Pittsburgh Legal Back Talk

Legal topics of interest to lawyers and consumers with a Pittsburgh and Western Pennsylvania focus.

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In Denial and Sticking to It.

Posted By Cliff Tuttle | August 13, 2009

Posted by Cliff Tuttle (c) 2009

The Pennsylvania Supreme Court denied a stay of its order to Allegheny County to promptly reassess real estate. Well, no surprise there.

But perhaps County Executive Dan Onorato’s comments as reported in the Pittsburgh Post Gazette should raise some eyebrows.

“Hold tight. Nothing has changed. I’m disappointed. I think the worse thing that could happen in this county is a government-mandated reassessment. I’m a lawyer, and as county executive I don’t believe judges should order something that the people in the county don’t want.”

He then went on to say that he didn’t want to see a reassessment in Allegheny County until every other County is required to do the same.

Well, the State House did pass a moratorium until 2011, until the legislature is able to address the problem. Its a reasonable guess that the Senate will go along. So Onorato probably gets his moratorium.

But that only postpones the problem. It is unclear whether this or any legislature can adopt legislation that fulfills both the constitutional mandate of equality and the political agenda of Onorato and many others.

It may take a decade, but in the end, Pennsylvania is going to have to adopt a practical system for assessing properties from top to bottom at fair market value.

It is an interesting psychological phenomenon that fear of loss is far more motivating than hope of gain. The people who are going to absorb the economic burden of a changing system will become politically motivated while those who stand to have a reduction in assessments remain indifferent and politically unorganized. This has happened in the recent past. Spot reassessments in Mt. Lebanon and Sewickley, seen as an expedient to balance the county budget, created such a groundswell that the Republicans were swept into office for the first time since 1932. Onorato can see that coming again if he energizes the opposition by making the wrong political move.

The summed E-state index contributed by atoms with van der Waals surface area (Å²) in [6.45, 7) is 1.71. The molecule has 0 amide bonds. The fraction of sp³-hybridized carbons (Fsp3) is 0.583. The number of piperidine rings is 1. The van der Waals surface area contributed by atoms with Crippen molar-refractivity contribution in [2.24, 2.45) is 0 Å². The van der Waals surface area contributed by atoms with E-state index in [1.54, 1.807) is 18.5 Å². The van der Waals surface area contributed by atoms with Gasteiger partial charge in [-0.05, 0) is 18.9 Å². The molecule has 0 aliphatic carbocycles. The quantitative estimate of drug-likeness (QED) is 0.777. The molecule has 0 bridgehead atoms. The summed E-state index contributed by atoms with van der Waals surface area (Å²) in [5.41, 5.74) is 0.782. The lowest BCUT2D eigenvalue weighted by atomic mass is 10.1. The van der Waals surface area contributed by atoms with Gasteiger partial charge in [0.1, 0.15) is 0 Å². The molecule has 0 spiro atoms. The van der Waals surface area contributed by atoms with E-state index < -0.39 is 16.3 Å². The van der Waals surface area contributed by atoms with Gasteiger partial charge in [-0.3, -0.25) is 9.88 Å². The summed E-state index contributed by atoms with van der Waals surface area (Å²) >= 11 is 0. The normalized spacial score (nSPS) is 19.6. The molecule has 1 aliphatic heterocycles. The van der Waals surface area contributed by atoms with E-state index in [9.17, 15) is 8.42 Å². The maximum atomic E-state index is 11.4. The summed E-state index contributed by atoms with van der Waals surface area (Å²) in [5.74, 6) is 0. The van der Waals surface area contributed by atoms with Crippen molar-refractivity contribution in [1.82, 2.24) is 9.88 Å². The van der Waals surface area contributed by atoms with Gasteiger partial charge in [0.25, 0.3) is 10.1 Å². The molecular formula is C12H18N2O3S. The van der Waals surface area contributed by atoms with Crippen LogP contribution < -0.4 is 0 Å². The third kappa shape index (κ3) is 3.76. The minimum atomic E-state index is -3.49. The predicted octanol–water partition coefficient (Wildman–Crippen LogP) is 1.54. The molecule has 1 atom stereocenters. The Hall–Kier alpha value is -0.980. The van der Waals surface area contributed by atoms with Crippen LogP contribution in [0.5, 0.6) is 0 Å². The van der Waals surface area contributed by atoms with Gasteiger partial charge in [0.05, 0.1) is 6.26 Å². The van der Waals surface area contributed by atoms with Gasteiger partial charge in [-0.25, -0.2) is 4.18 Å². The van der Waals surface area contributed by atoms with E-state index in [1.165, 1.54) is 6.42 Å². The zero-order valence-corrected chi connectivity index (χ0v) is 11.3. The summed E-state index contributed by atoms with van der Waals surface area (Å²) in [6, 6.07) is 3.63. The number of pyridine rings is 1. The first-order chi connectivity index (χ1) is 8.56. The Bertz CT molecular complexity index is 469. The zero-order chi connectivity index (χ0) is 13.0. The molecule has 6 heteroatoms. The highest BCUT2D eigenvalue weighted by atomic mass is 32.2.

See also: Pittsburgh Tribune Review, August 13, 2009.
Infinonymous Blog, August 13, 2009.



CLIFF TUTTLE has been a Pennsylvania lawyer for over 45 years and (inter alia) is a real estate litigator and legal writer. The posts in this blog are intended to provide general information about legal topics of interest to lawyers and consumers with a Pittsburgh and Western Pennsylvania focus. However, this information does not constitute legal advice and there is no lawyer-client relationship created when you read this blog. You are encouraged to leave comments but be aware that posted comments can be read by others. If you wish to contact me in privacy, please use the Contact Form located immediately below this message. I will reply promptly and in strict confidence.

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